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Winter sowing vegetables and flowers is a wonderful way to start strong seedlings that don’t really need hardening off. Over the winter, you can save your milk jugs, fill them up with soil and seeds, and be rewarded with your own seed starters in the spring. However, some seeds lend themselves to winter sowing better than others.

In this post, I’ll provide a list of the best flowers and vegetables to start in your milk jugs over the winter. As well, we’ll go over the process behind winter sowing and discuss why some vegetables are better than others.

Disclaimer #1: I personally garden in Zone 3b in Saskatoon, Saskatchewan, Canada. We have a cold climate and a short growing season that’s around 100 days. Since our last frost date is so late–somewhere around the 3rd week in May–we can put our milk jugs for winter sowing out in April and still see results. So, even though it’s called winter sowing, for me it’s a bit of a misnomer as I’m “sowing” seeds in spring because it’s still so cold.

Disclaimer #2: This post contains affiliate links, which means that if you purchase something, I earn a small commission at no extra cost to you. You can read more about it here in my privacy policy. Thanks for supporting Shifting Roots!

Winter Sowing is Not the Same As Seed Starting Indoors

I confess that the reason I’m even writing this post is that I’ve gotten a lot of messages from readers asking me if they can start this or that vegetable, how the plant can possibly germinate in freezing temps (it can’t), or if you start your seeds on a schedule like you would when you’re seed starting indoors.

Winter sowing is not like indoor seed sowing! There is no real “schedule” except getting the plants out the door and on your deck before they germinate indoors and before all the freezing temps are over.

The plants will not germinate until they are actually warm enough in their milk jugs to do so. The only thing you have to do is make sure that, once most of the outdoor temperatures are above freezing, your jugs have enough water. That’s it. Let Mother Nature do the rest.

When do you plant your seedlings?

I generally check my jugs when the snow melts, which usually ends up being sometime in mid-April. Look to see if the soil is dry and water it accordingly. If you do not keep up with the water at this point, your winter sowing will not be very successful.

Once my seedlings have gotten a bit larger, around approximately 2-4 inches tall, I transfer them out into the garden. This usually ends up being around early-to-mid-May. The seedlings don’t require hardening off, but they do require covering if the temperature dips to below freezing overnight.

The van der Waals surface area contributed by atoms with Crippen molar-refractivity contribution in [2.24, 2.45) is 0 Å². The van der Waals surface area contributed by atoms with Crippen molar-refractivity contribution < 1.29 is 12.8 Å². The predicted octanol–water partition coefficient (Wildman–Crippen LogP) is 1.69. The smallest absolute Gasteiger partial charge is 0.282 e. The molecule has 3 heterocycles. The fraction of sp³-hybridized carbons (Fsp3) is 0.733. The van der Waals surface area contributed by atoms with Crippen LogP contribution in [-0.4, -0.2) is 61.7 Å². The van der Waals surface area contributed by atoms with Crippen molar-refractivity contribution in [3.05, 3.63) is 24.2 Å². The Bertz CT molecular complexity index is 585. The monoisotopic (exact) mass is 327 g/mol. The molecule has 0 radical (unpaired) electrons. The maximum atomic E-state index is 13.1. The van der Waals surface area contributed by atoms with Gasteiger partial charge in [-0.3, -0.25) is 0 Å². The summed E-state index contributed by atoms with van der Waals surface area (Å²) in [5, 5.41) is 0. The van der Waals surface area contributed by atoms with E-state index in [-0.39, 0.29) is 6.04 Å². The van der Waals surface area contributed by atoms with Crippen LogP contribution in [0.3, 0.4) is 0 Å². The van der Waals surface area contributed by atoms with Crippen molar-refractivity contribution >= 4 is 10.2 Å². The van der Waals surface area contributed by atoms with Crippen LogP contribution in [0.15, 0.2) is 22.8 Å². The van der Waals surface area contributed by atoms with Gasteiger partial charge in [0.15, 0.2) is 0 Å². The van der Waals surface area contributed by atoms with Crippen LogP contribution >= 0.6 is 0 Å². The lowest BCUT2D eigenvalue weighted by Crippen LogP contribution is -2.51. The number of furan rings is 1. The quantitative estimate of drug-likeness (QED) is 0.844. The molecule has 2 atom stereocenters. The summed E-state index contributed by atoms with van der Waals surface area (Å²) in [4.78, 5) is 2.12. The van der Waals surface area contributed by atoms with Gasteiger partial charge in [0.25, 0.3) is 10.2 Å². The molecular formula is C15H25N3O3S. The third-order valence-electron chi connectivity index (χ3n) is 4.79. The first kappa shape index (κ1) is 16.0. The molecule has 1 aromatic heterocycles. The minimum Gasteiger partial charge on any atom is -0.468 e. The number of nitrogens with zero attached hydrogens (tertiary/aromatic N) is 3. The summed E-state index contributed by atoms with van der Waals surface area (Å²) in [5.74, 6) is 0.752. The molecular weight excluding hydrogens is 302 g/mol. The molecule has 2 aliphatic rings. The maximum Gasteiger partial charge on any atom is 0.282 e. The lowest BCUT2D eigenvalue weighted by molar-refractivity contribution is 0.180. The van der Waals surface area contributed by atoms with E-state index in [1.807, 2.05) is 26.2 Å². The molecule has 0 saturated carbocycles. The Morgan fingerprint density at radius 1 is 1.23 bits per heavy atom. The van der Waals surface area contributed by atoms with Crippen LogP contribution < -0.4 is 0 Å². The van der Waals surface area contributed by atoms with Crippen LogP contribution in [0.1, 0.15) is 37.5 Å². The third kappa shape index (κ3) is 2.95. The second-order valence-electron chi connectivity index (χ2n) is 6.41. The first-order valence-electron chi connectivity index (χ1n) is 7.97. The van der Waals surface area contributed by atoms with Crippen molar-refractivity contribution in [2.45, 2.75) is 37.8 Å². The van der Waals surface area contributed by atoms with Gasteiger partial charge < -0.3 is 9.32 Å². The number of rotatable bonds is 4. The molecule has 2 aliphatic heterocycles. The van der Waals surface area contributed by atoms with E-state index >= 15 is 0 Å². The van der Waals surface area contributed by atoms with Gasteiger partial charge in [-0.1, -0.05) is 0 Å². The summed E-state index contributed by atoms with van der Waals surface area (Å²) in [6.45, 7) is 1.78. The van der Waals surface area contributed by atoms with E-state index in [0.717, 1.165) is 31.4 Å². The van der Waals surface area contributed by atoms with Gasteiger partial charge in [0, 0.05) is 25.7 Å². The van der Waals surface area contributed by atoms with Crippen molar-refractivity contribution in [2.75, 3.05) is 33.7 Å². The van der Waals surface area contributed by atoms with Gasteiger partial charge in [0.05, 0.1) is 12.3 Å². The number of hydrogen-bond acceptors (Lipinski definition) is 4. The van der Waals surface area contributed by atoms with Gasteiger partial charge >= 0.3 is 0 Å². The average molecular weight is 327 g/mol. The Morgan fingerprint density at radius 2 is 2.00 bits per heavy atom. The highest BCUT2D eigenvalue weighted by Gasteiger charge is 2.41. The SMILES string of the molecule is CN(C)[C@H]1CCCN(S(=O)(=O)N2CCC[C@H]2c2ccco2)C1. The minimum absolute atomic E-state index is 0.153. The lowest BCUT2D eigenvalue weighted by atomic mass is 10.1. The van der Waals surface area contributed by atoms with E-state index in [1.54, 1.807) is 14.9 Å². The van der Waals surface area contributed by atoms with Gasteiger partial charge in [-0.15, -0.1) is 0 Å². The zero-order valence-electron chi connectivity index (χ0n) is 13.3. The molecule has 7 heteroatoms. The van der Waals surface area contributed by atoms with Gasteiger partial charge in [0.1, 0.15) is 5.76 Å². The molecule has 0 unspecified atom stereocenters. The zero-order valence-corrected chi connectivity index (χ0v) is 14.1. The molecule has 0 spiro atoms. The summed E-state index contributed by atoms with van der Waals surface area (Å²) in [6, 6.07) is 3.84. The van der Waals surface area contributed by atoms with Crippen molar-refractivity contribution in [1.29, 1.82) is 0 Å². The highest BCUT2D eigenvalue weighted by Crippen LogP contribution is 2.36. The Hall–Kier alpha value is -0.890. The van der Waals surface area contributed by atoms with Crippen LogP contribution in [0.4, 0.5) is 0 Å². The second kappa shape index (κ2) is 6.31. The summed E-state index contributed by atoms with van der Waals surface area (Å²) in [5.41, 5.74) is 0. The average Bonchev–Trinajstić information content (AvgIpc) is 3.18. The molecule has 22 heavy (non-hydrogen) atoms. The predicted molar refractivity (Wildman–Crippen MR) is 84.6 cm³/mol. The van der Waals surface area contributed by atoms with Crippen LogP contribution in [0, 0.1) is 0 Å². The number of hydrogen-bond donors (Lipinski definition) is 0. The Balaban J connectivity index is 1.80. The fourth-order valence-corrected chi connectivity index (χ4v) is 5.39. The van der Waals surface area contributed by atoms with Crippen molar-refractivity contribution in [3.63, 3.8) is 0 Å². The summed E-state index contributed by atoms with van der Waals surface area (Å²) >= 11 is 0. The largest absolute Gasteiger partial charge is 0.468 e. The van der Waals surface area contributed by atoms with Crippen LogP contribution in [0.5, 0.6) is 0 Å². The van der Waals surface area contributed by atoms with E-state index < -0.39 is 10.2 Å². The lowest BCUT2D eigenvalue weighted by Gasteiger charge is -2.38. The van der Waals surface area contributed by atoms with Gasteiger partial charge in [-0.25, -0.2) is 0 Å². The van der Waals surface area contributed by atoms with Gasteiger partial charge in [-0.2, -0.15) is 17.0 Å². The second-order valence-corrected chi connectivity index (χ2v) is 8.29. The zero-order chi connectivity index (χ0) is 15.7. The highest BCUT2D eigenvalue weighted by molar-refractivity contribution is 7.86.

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Winter Sowing was Originally Intended to Start Perennial Flowers From Seed

Winter sowing is one of the cheapest and easiest ways to grow new perennials, especially if you’re not lucky enough to know someone with an established garden who is willing to divide their perennials. Basically, if you find seeds for perennial flowers they are likely a good candidate for winter sowing. Like any first-year perennial flower, these plants will be small and flower late or maybe not even flower at all. However, in 3 to 5 years you’ll be rewarded with a beautiful full-sized perennial that you didn’t have to pay a lot for.

Annual flowers and vegetables do not require cold stratification to grow and were not originally intended to be started as seedlings using the milk jug method. However, some of them do work, and it’s a great way to start seeds without a south-facing window, grow lights or even space in your own home.

If you want to learn more about the process of creating your own milk jug garden, check out this blog post or watch the YouTube video below:

Vegetables for Winter Sowing

Annual Flowers for Winter Sowing

If there’s a vegetable or flower that’s not on this list, it’s probably because it has too long of a date to maturity, or needs to be seed sown the traditional way with grow lights more than 4 weeks before the final frost. Using those rules, plants like snapdragons, tomatoes, brussel sprouts, artichokes, and peppers are not good candidates for winter sowing, especially if you have a short growing season.

I hope this list helps you in your winter sowing journey. Remember to keep track of it all in your garden planner, and happy growing!


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Kristen Raney

Kristen Raney

Kristen is a former farm kid turned urban gardener who owns the popular gardening website, Shifting Roots.  She is obsessed with growing flowers and pushing the limits of what can be grown in her zone 3b garden.  She also loves to grow tomatoes, but oddly enough, dislikes eating them raw.

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Hi, I'm Kristen and I help new gardeners learn to grow their own vegetables and beautify their yards. I also share recipes that use all that delicious garden produce. Grab a coffee (and your gardening gloves) and join me for gardening tips, simple recipes, and the occasional DIY, all from the lovely city of Saskatoon, Saskatchewan.

P.S. First time gardener? You'll want to download the quick start gardening guide below!